Tombers is Managing Director of Intermat, Inc., (www.intermat.tv)
a television company which executive produces programs and consults
with industry companies on a variety of issues. Intermat, Inc.
is currently involved in approximately thirty hours of television
in various stages for a variety of networks. He is one of the
Executive Producers of OFF TO WAR, a ten hour series for Discovery
Times and for a one hour on international adoptions for Discovery
Health. He has consulted a variety of companies, including Ted
Turner Documentaries, WETA, Betelgeuse Productions, and Creation
Films, Lou Reda Productions as well as many others.
April 11, 2006
In younger years, I lingered once in Paris while indulging
an intense love affair with the City of Lights. On subsequent
visits though, I felt Paris was becoming an aging courtesan,
still attractive yet lacking the vitality it had had in my
youthful encounter with her.
Six years ago I was in Paris on business and had a meeting
set on the 6th floor of an office building in the central
part of the city. Upon arrival, we were met by a representative
of the company we were calling upon, escorted toward the rear
of the building and taken up a freight elevator.
The main elevators were blocked by French Government workers
who were staging a one day sit down strike, protesting the
governments plan for them to work 36 hours a week rather
than 35. Leaving the meeting, I looked down the stairwell
and saw a very jovial group of individuals sitting there,
munching croissants and passing bottles of champagne.
It was a very civilized sort of strike.
For weeks now France has had to deal with student strikes,
certainly far less civilized than the government workers
strike in 2000 and the most disruptive since the student strikes
of 1968 that, for a moment, seemed to threaten France with
revolution. French students are, in case you have possibly
missed this, rioting regarding a law that would allow employers
to fire them at will through their first two years of employment.
The government is attempting to address an unemployment rate
among youth that hovers constantly around 25% and was a root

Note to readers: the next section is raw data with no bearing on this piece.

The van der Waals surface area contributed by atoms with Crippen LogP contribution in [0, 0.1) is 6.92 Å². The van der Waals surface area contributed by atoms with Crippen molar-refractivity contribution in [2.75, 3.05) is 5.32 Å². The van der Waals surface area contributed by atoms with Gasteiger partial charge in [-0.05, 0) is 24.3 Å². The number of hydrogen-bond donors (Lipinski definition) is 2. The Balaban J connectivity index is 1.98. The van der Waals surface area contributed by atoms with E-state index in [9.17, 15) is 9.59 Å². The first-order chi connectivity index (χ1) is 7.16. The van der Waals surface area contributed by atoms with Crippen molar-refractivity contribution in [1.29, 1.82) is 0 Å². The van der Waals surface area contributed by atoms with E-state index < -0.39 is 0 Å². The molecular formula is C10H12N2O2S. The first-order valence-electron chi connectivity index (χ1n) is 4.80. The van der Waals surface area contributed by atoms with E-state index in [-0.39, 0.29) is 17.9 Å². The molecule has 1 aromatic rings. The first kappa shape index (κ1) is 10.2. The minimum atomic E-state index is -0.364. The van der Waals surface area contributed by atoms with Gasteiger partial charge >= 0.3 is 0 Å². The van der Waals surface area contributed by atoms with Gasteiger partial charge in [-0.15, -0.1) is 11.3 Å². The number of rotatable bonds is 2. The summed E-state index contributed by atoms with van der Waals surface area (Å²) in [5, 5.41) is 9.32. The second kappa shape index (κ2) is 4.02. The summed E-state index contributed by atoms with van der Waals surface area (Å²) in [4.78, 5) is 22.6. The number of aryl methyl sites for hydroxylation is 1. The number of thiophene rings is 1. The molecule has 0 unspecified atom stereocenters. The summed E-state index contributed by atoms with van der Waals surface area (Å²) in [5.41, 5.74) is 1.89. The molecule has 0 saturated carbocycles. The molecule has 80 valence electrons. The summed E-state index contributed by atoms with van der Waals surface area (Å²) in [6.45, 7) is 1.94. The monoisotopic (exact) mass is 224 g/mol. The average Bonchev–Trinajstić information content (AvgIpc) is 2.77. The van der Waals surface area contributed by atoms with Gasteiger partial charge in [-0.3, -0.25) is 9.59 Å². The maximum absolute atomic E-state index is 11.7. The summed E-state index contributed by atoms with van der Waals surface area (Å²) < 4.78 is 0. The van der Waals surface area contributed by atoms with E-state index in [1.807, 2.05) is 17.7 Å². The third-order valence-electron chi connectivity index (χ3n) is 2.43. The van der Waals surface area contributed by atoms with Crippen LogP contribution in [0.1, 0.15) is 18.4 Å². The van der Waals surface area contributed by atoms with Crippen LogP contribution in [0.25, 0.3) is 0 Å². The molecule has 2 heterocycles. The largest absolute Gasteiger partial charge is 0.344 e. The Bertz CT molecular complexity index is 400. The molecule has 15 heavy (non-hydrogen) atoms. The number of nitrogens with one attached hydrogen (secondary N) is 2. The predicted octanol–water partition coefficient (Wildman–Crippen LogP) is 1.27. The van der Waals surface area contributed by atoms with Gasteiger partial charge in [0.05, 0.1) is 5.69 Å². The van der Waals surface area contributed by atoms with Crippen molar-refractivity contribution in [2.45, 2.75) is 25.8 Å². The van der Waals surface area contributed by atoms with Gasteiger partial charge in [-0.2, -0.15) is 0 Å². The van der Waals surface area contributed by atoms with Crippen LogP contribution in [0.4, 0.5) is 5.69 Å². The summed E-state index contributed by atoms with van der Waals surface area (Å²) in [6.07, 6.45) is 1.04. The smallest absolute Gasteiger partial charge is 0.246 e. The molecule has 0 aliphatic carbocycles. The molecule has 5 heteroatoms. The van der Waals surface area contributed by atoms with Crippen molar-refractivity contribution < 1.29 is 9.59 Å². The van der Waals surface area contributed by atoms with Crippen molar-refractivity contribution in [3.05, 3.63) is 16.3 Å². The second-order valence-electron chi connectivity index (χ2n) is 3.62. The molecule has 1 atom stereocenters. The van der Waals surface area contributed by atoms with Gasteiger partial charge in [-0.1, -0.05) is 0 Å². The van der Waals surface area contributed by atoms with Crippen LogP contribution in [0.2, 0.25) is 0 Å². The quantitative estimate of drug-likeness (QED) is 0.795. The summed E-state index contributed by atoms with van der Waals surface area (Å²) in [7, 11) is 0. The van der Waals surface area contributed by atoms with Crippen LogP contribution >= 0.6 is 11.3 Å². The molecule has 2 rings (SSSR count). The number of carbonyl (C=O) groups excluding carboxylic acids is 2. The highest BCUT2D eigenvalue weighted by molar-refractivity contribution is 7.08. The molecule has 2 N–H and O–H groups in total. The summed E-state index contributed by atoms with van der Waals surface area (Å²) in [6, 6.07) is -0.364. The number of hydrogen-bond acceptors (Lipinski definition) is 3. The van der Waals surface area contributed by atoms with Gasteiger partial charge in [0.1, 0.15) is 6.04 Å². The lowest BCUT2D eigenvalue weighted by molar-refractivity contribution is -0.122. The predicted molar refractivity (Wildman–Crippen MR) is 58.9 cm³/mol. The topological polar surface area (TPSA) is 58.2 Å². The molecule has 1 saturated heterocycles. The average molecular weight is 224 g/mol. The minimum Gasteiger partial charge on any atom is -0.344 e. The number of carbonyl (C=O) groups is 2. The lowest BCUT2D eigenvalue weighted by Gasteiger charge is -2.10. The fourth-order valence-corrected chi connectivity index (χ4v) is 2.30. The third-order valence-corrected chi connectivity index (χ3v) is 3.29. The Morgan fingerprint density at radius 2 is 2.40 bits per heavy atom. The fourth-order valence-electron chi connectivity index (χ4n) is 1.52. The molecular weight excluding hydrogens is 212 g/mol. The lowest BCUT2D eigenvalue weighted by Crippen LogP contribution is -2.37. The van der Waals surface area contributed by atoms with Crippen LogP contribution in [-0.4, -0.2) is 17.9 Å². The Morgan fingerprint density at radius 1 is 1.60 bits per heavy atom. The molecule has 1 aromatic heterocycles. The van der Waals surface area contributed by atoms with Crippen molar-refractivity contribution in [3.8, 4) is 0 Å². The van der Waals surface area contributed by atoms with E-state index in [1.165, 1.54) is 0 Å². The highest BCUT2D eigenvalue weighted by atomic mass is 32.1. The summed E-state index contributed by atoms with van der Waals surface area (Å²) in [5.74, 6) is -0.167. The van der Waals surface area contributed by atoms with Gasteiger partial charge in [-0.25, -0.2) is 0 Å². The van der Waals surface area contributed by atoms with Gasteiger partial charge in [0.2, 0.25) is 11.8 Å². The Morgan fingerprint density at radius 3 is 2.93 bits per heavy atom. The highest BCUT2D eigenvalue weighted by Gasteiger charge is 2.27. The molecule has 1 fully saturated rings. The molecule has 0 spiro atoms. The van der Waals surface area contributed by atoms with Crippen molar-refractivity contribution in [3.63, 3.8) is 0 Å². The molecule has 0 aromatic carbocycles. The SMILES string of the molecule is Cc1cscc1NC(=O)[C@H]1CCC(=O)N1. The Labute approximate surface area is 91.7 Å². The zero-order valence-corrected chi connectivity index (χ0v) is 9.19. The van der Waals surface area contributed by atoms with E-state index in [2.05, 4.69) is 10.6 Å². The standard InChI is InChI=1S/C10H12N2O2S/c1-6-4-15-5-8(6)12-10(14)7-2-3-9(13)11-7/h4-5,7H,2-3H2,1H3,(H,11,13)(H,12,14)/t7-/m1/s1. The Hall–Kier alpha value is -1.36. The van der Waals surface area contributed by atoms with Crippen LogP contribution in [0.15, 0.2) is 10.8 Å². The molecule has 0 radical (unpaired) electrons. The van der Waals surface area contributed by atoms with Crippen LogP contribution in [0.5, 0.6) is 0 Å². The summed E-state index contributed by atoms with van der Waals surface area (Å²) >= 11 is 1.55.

of ethnic rioting during this past year. The students do not
seem to feel this new law is a benefit to them and are being
vocal and physical in their disagreement with the government.
In Cannes for MIP, there was hardly a ripple from these events.
There were postings of a few flights cancelled; some speakers
had to fly into airports other than Nice. With that sense
of French civility, protests were scheduled for Tuesdays.
On the Tuesday of MIP security outside, inside and all around
the Palais Des Festivals was very tight. There were rumors
that a dozen students had stormed the entrance
of the Palais and were quickly and decisively repulsed. If
that was so, I didnt see it though I was breakfasting
just across the Croissette.
However, the lack of intensity in Cannes does not change the
reality that this situation represents a major crisis for
Monsieur Chirac and Monsieur de Villepin. The students and
their union allies have given the government until Easter
to work out a solution; after that the gloves will be
This unrest can be a prism to look at a situation in the west
which is creeping up on us all.
After the Second World War most western governments created
a compact with their citizens for social welfare,
creating a hammock that would rock the populace from cradle
to grave and be an antidote to the wretched conditions in
European countries which had allowed Fascism to get a strangle
hold on Germany, Italy, Spain and to threaten most other democracies
in the 1930s.
Now, sixty years later the threads of that social compact
are getting frayed in most places, a result of factors that
include the aging of society, the globalization of economies
east and west, technology and the general winds of change
sweeping the world.
The French have had one of the strongest of those social compacts
and the unrest of the student population and its ill will
toward proposed changes is a mirror of much which is felt
in maturing economies.
Aging populations outnumber the younger workers who will have
to support them. It is no wonder Lord Brown of British Petroleum
is suggesting the required retirement age be abolished; his
view is echoed on this side of the Atlantic.
Many American baby boomers feel retirement is an economic
and psychological impossibility while we might not
want to rock the hammock, we seem to live in a world that
cannot afford it and even if we could afford it, enforced
inactivity may not be desirable.